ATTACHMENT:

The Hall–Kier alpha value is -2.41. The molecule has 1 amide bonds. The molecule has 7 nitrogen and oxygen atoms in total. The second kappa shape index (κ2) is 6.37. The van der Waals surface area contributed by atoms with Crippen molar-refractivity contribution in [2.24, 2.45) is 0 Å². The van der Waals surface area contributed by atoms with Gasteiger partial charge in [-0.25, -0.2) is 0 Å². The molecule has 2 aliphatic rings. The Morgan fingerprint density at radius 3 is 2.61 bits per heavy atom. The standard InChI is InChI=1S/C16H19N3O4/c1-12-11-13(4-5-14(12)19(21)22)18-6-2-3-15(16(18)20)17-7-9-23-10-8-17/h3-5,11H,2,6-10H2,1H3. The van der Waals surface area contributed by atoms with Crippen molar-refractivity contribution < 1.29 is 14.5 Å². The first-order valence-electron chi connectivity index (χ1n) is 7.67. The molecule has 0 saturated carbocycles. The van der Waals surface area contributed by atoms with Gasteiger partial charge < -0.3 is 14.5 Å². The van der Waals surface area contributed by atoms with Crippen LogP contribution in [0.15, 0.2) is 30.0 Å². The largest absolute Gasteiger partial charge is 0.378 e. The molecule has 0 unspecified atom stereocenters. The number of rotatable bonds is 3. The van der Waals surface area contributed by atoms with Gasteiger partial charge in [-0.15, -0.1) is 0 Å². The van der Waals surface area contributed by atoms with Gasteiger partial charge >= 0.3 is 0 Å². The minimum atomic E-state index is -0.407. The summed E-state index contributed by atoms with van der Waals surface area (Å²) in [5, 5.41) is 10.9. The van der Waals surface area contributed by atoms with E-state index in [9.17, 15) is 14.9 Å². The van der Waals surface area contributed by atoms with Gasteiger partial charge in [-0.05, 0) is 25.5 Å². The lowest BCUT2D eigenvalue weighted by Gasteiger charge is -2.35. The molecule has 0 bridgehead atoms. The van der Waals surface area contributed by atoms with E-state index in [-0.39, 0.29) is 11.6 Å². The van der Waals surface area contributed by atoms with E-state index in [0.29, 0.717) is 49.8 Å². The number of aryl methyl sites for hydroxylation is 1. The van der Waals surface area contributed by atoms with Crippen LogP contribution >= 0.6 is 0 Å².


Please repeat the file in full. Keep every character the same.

The Hall–Kier alpha value is -2.41. The molecule has 1 amide bonds. The molecule has 7 nitrogen and oxygen atoms in total. The second kappa shape index (κ2) is 6.37. The van der Waals surface area contributed by atoms with Crippen molar-refractivity contribution in [2.24, 2.45) is 0 Å². The van der Waals surface area contributed by atoms with Gasteiger partial charge in [-0.25, -0.2) is 0 Å². The molecule has 2 aliphatic rings. The Morgan fingerprint density at radius 3 is 2.61 bits per heavy atom. The standard InChI is InChI=1S/C16H19N3O4/c1-12-11-13(4-5-14(12)19(21)22)18-6-2-3-15(16(18)20)17-7-9-23-10-8-17/h3-5,11H,2,6-10H2,1H3. The van der Waals surface area contributed by atoms with Crippen molar-refractivity contribution < 1.29 is 14.5 Å². The first-order valence-electron chi connectivity index (χ1n) is 7.67. The molecule has 0 saturated carbocycles. The van der Waals surface area contributed by atoms with Gasteiger partial charge < -0.3 is 14.5 Å². The van der Waals surface area contributed by atoms with Crippen LogP contribution in [0.15, 0.2) is 30.0 Å². The largest absolute Gasteiger partial charge is 0.378 e. The molecule has 0 unspecified atom stereocenters. The number of rotatable bonds is 3. The van der Waals surface area contributed by atoms with Gasteiger partial charge in [-0.15, -0.1) is 0 Å². The van der Waals surface area contributed by atoms with Gasteiger partial charge >= 0.3 is 0 Å². The minimum atomic E-state index is -0.407. The summed E-state index contributed by atoms with van der Waals surface area (Å²) in [5, 5.41) is 10.9. The van der Waals surface area contributed by atoms with E-state index in [9.17, 15) is 14.9 Å². The van der Waals surface area contributed by atoms with Gasteiger partial charge in [-0.05, 0) is 25.5 Å². The lowest BCUT2D eigenvalue weighted by Gasteiger charge is -2.35. The molecule has 0 bridgehead atoms. The van der Waals surface area contributed by atoms with E-state index in [-0.39, 0.29) is 11.6 Å². The van der Waals surface area contributed by atoms with E-state index in [0.29, 0.717) is 49.8 Å². The number of aryl methyl sites for hydroxylation is 1. The van der Waals surface area contributed by atoms with Crippen LogP contribution >= 0.6 is 0 Å².